Ahmad Hamad Algosaibi & Brothers Co. plans to make a new offer on $7.2 billion of debt to creditors including BNP Paribas SA (BNP) and Standard Chartered Plc as it seeks to bounce back from the Middle East’s biggest corporate default.
The Saudi Arabian company, which runs a bottling plant for PepsiCo Inc. (PEP) products in the kingdom and has interests ranging from finance to shipping, will propose the new deal “in the coming months,” said Chief Executive Officer Simon Charlton. Creditors rejected a proposal from Algosaibi four years ago.
“The group wants to get back to focusing on business and gain access to credit markets,” Charlton, who is also Algosaibi’s chief restructuring officer, said in an interview in Dubai on June 27. “Our goal is to be able to reach a fair and reasonable solution with all banks, including foreign banks.”
Algosaibi and billionaire Maan al-Sanea's Saad Group defaulted on at least $15.7 billion of loans in 2009, roiling new lending in Saudi Arabia, the Arab world’s biggest economy, and forcing banks to set aside provisions to cover losses. Units of Algosaibi and Saad, which are linked by family relations, borrowed from more than 80 regional and international banks to finance expansion into real estate and investments in the kingdom and elsewhere.
The company hired Charlton, former head of forensic services in the Middle East for Deloitte LLP, and Ben Jones, also from Deloitte, as chief financial officer last month.
The new debt proposal will include some upfront payments and those spread over a longer time, Charlton said, declining to give further details. Algosaibi has started talks with Saudi Arabian banks and some other creditors, he said.
“Algosaibi believes that all parties need to be flexible and realistic and we are not wedded to any particular solution,” said Charlton. “We are dealing with Saudi banks as a matter of priority as the royal order directs.”
Terms of the revised deal are likely to be less favorable than the initial offer, Charlton said. “We’re not in the same position as we were,” he said. “There have been four years of wasteful litigation and the assets have declined in value because the company has not been able to maximize the value of them given these issues and the asset freeze in Saudi Arabia.”
Algosaibi’s liabilities have dropped to about 27 billion riyals ($7.2 billion) from 34 billion riyals in 2009 because claims from creditors to The International Banking Corp. in Bahrain are no longer included, said Charlton. One-third of the liabilities are owed to Saudi Arabian banks, including Al Rajhi Bank (RJHI) and Saudi Investment Bank (SIBC), another third to Middle Eastern lenders and the remainder to global banks, he said.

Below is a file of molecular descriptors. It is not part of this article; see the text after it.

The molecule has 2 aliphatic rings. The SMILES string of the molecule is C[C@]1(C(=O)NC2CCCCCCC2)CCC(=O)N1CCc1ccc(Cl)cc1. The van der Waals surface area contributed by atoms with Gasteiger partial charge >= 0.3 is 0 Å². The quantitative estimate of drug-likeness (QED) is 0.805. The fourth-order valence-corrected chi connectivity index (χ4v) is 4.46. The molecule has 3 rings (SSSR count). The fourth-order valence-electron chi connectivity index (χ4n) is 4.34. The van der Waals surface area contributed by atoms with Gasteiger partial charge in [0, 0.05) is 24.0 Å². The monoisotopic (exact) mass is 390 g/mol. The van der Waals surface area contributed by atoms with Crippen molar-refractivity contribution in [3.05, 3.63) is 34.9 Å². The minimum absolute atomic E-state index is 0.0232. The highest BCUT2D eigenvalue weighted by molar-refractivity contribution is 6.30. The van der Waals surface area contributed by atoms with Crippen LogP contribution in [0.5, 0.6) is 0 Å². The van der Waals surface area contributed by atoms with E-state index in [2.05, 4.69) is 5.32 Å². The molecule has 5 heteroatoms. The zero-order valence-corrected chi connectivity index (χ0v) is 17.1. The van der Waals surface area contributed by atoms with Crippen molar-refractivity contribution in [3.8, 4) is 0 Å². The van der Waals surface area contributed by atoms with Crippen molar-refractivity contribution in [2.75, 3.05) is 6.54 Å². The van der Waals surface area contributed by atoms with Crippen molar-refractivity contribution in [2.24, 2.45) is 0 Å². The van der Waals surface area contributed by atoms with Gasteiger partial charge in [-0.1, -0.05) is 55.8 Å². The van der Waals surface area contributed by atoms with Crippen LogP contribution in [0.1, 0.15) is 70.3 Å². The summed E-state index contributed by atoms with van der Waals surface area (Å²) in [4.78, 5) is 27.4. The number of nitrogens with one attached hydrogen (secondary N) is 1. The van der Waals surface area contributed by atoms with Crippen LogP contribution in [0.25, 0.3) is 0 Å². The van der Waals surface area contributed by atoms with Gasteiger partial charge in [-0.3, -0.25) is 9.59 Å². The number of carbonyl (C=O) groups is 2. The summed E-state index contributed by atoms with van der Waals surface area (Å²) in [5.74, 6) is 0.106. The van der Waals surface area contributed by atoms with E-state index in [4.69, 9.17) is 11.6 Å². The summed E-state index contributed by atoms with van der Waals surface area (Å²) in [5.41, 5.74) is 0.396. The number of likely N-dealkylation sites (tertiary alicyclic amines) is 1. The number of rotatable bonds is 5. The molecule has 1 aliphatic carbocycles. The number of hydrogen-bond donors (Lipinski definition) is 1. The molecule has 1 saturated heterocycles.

“At this point, given the losses made, any recovery would likely be well received by the banks,” said Khalid Howladar, a senior credit officer at Moody’s Investors Service. “Most banks in the GCC have fully provided for the exposure and indeed many have already written off the losses.”
A spokeswoman for BNP Paribas, who asked not to be identified, declined to comment, as did a spokesman for Standard Chartered who also asked not to be identified.
The restructuring attempt comes amid a recovery in the kingdom’s banking industry, which is benefiting from government plans to invest more than $500 billion developing infrastructure and industry to boost job creation. Lending to private businesses grew almost 17 percent in the year to May, the fastest pace in more than four years, according to data from the Saudi Arabian Monetary Agency, the kingdom’s central bank.
Lending to private businesses contracted in December of that year, SAMA data show. The kingdom’s economy expanded 0.1 percent in 2009, the slowest pace in 10 years, before recovering to as high as 7.1 percent two years later, according to the central bank data. The non-performing loan ratio at Saudi banks peaked at 4.1 percent in 2009 and fell to 2.4 percent last year, the lowest level for three years, according to Moody’s.
Charlton said Algosaibi plans to borrow from local and international banks once the restructuring is resolved.
“After more than four years of complete radio silence, the company is starting to make the right noises,” said Ahmad Alanani, the Dubai-based director for the Middle East at Exotix Ltd. “The devil, however, is in the details.”
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